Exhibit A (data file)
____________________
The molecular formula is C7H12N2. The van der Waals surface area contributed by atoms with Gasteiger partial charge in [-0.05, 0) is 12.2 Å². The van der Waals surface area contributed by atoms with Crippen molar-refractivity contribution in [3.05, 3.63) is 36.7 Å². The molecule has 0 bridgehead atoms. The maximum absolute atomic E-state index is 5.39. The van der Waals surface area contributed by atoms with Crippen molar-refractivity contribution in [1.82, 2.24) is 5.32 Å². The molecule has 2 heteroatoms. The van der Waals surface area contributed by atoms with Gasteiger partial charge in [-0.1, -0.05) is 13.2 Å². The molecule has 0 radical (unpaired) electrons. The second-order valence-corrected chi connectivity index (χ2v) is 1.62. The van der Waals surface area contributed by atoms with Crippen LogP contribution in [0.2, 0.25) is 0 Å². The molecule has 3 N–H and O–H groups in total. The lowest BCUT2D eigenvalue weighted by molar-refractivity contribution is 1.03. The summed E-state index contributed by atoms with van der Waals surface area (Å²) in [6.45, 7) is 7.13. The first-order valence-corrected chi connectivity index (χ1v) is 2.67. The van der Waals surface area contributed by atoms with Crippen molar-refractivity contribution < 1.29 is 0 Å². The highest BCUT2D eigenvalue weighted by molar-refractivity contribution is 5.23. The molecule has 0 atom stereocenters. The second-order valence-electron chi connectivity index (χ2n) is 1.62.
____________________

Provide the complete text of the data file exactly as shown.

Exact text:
The molecular formula is C7H12N2. The van der Waals surface area contributed by atoms with Gasteiger partial charge in [-0.05, 0) is 12.2 Å². The van der Waals surface area contributed by atoms with Crippen molar-refractivity contribution in [3.05, 3.63) is 36.7 Å². The molecule has 0 bridgehead atoms. The maximum absolute atomic E-state index is 5.39. The van der Waals surface area contributed by atoms with Crippen molar-refractivity contribution in [1.82, 2.24) is 5.32 Å². The molecule has 2 heteroatoms. The van der Waals surface area contributed by atoms with Gasteiger partial charge in [-0.1, -0.05) is 13.2 Å². The molecule has 0 radical (unpaired) electrons. The second-order valence-corrected chi connectivity index (χ2v) is 1.62. The van der Waals surface area contributed by atoms with Crippen LogP contribution in [0.2, 0.25) is 0 Å². The molecule has 3 N–H and O–H groups in total. The lowest BCUT2D eigenvalue weighted by molar-refractivity contribution is 1.03. The summed E-state index contributed by atoms with van der Waals surface area (Å²) in [6.45, 7) is 7.13. The first-order valence-corrected chi connectivity index (χ1v) is 2.67. The van der Waals surface area contributed by atoms with Crippen molar-refractivity contribution < 1.29 is 0 Å². The highest BCUT2D eigenvalue weighted by molar-refractivity contribution is 5.23. The molecule has 0 atom stereocenters. The second-order valence-electron chi connectivity index (χ2n) is 1.62.